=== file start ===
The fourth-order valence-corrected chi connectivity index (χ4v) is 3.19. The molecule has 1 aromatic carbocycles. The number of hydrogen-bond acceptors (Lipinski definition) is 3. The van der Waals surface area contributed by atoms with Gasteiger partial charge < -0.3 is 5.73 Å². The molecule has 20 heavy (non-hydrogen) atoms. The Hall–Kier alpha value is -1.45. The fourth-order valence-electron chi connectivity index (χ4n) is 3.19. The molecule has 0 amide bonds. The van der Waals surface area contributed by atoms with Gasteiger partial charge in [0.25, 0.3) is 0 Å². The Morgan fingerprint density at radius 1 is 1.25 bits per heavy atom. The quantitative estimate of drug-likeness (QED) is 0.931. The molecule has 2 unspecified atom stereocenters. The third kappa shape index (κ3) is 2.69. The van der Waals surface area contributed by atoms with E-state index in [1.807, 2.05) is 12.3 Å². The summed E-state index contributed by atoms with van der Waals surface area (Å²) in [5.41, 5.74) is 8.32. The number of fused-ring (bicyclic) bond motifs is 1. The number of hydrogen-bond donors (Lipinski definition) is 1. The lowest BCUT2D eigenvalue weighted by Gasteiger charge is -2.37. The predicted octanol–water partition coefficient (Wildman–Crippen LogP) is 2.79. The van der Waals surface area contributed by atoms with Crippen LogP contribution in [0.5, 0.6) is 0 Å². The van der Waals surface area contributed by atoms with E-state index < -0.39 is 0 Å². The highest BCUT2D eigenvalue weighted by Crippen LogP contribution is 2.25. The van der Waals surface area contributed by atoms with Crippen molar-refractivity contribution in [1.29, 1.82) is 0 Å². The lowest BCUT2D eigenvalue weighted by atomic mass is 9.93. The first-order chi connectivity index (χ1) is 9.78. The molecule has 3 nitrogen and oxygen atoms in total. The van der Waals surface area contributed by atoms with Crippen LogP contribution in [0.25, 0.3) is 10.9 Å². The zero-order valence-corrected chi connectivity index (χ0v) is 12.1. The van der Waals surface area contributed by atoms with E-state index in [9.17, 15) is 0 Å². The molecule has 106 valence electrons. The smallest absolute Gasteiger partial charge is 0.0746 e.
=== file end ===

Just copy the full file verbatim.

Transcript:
The fourth-order valence-corrected chi connectivity index (χ4v) is 3.19. The molecule has 1 aromatic carbocycles. The number of hydrogen-bond acceptors (Lipinski definition) is 3. The van der Waals surface area contributed by atoms with Gasteiger partial charge < -0.3 is 5.73 Å². The molecule has 20 heavy (non-hydrogen) atoms. The Hall–Kier alpha value is -1.45. The fourth-order valence-electron chi connectivity index (χ4n) is 3.19. The molecule has 0 amide bonds. The van der Waals surface area contributed by atoms with Gasteiger partial charge in [0.25, 0.3) is 0 Å². The Morgan fingerprint density at radius 1 is 1.25 bits per heavy atom. The quantitative estimate of drug-likeness (QED) is 0.931. The molecule has 2 unspecified atom stereocenters. The third kappa shape index (κ3) is 2.69. The van der Waals surface area contributed by atoms with E-state index in [1.807, 2.05) is 12.3 Å². The summed E-state index contributed by atoms with van der Waals surface area (Å²) in [5.41, 5.74) is 8.32. The number of fused-ring (bicyclic) bond motifs is 1. The number of hydrogen-bond donors (Lipinski definition) is 1. The lowest BCUT2D eigenvalue weighted by Gasteiger charge is -2.37. The predicted octanol–water partition coefficient (Wildman–Crippen LogP) is 2.79. The van der Waals surface area contributed by atoms with Crippen LogP contribution in [0.5, 0.6) is 0 Å². The van der Waals surface area contributed by atoms with E-state index < -0.39 is 0 Å². The highest BCUT2D eigenvalue weighted by Crippen LogP contribution is 2.25. The van der Waals surface area contributed by atoms with Crippen molar-refractivity contribution in [1.29, 1.82) is 0 Å². The lowest BCUT2D eigenvalue weighted by atomic mass is 9.93. The first-order chi connectivity index (χ1) is 9.78. The molecule has 3 nitrogen and oxygen atoms in total. The van der Waals surface area contributed by atoms with Crippen LogP contribution in [0.25, 0.3) is 10.9 Å². The zero-order valence-corrected chi connectivity index (χ0v) is 12.1. The van der Waals surface area contributed by atoms with E-state index in [9.17, 15) is 0 Å². The molecule has 106 valence electrons. The smallest absolute Gasteiger partial charge is 0.0746 e.